Wouldn't it be amazing if a YouTube search on these incendiary topics brought back returns which did NOT fit in so well with the ISIS narrative? So that the young, searching American youth, struggling with identity issues and conflicting emotions and driven to look for knowledge in this most modern and personal of ways might have a better chance?

A potential project worth funding would be to find some smart, tech-savvy American Muslim civil society group that can come up with better, more tolerant, and more convincing answers for those searching for these terms, and can make sure that the algorithm is in place for them to be easily accessed.

One can, and should, be cautiously heartened by much of the work the Federal Government, our allies, the private sector, and community organizations have done over the past couple of years, once reality hit them on the forehead in 2014, in the fight against ISIS, including in the key field of online communications used to radicalize and recruit individuals. Progress has been made in removing content, in contesting or crowding the space, and in kinetic operations. But that is not enough.

Much of the information surrounding the new inter-agency Global Engagement Center (GEC), the newest iteration of the old CSCC I headed, seems to be White House spin directed at a gullible public by repackaging old duties and mandates in new verbiage. There is also perhaps entirely too much emphasis on transitory GEC events, such as hackathons and coordination meetings, which add too little to the fight and not enough on building a permanent and professional organization dedicated to what is clearly going to be a generational fight.

One question evidently not clarified by the new March 2016 Executive Order creating GEC is whether this is actually an organization with a dedicated, line item budget appropriation or whether it is - as was the case until 2015 - an organization funded entirely out of the discretionary budget of the State Department's Under-Secretary for Public Affairs and Public Diplomacy ("R" in State Department parlance) and emergency funds of other organizations.

I am encouraged, however, by some of GEC's work, especially in promoting voices of defectors and discrete funding of proxies but wonder if its long-term mission would be better served as part of the more integrated Counter-Terrorism Bureau (CT) at State rather than under R, traditionally a weak performer in the Department's leadership. Such a move could also shield GEC somewhat from the temptation of micro-managing from aspiring White House communications czars.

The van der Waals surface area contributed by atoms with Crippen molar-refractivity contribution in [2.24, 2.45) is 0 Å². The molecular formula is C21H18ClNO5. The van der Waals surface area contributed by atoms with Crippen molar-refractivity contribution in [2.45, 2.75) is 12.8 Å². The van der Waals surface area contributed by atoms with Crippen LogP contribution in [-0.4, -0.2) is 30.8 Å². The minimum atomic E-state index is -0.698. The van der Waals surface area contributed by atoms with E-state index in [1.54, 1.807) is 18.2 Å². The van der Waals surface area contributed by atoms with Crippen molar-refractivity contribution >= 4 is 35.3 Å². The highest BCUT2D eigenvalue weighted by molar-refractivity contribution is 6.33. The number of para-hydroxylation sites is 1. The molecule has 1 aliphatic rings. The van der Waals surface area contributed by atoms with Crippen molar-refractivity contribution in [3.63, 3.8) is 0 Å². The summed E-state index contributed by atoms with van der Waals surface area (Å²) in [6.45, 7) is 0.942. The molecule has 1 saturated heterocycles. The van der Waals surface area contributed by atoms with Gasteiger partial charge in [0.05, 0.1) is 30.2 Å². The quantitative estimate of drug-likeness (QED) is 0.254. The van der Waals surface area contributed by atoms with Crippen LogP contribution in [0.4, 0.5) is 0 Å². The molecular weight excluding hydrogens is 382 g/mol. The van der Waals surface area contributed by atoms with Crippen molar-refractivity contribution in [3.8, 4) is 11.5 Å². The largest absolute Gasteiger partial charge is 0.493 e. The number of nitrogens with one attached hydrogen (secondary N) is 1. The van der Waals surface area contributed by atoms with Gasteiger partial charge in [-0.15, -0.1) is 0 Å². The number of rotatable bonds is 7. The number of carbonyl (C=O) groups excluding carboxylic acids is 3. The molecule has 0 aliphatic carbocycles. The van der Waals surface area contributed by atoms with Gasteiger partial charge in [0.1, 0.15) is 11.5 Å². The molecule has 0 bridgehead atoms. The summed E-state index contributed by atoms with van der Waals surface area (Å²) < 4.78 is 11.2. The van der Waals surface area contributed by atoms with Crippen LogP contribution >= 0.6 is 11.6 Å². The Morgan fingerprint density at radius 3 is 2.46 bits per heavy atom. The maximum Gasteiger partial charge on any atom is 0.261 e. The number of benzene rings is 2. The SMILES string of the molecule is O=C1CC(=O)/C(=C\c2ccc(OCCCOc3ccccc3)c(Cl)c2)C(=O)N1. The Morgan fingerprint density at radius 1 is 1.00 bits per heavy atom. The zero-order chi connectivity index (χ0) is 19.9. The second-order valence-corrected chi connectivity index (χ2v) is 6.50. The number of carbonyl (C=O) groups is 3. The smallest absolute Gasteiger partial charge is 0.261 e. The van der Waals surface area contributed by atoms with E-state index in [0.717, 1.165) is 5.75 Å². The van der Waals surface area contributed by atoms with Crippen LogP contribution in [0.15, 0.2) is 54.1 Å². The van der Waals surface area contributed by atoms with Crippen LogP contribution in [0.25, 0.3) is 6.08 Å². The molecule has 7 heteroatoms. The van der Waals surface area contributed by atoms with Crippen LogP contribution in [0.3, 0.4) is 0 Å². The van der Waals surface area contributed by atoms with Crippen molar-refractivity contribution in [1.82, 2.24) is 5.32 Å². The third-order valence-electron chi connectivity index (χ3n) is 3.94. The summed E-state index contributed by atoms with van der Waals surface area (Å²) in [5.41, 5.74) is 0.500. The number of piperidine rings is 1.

While ISIS may have peaked as a formal organization in its Syrian-Iraqi heartland, the ISIS style, especially its style of violence, has not yet done so and still shows great potency and staying power. It is incumbent on us, at the very least, to keep the pressure on social media and to try to shrink and hem in its presence there as much as possible while trying to change facts on the ground in the region - particularly the very public destruction of the ISIS "Caliphate" - and to come up with better answers to its powerful toxic narrative of empowerment, grievance and faith. This is, after all, a narrative largely shared by its bitter rivals in Al-Qaeda.

While I have dwelt at length on the ideological challenge of the Islamic State, a cocktail strong enough to have inspired well-educated, upper-class boys in Dhaka to stab total strangers to death a few days ago, this challenge is, of course, expressed powerfully through narratives. And what is a narrative but a story? As Hassan Hassan relates in his recent seminal work on ISIS's hybrid ideology, "The Islamic State relies heavily on stories and events from Islamic history, because they can be more powerful than the citation of Islamic principles, especially if the stories and events support Quranic verses or hadiths. The group makes the most of any example it can find, and borrows from what Muslim clerics consider isolated incidents that should not be followed as rules. It uses stories not always to argue a religious idea: they may be offered to help Islamic State members who struggle with committing acts of extreme violence."

In 2014, ISIS used the slaughter of the supposedly rebellious Jewish Beni Qurayza tribe in Medina, exterminated at the time of the Prophet Muhammad, to justify the slaughter of the rebellious Syrian Sunni Muslim Shaitaat tribe. As George Orwell wrote, "He who controls the past controls the future. He who controls the present controls the past."

We are doing much to fight the Islamic State, but little is being done to reclaim Islamic history and its telling from them. While this is a task best left to Arab Muslim regimes and individuals (despite its affiliates and worldwide supporter, ISIS is overwhelming an Arab Muslim organization influenced by that society), the great and deadly unwinding of existing Arab regimes, the ongoing crisis of authority happening in the region means that these governments may not be capable enough to pull this reclaiming of the narrative off.

One last word about narratives. The ISIS narrative is indeed a powerful, revolutionary one, but we must never forget that one of the blessings of the United States of America is that we have our own powerful narrative. In this we are fortunate indeed compared to some Western countries in the world struggling for meaning in a seemingly untethered, post-modern world.

As an immigrant and a refugee myself, I tell you that the American identity, pride in our country, in its past and in its future, identification with its propositions and in its symbols, its inclusiveness and its power for good in the world, is something to be nurtured, to be supported and promoted as an important ideological safeguard for both native born and immigrant Americans. Such a patrimony is something of value in the world today. And that unity of purpose, patriotism, and social harmony is of great importance to us and to the world in this ongoing bitter struggle that has some years yet to run. 

 *Alberto M. Fernandez is Vice President of MEMRI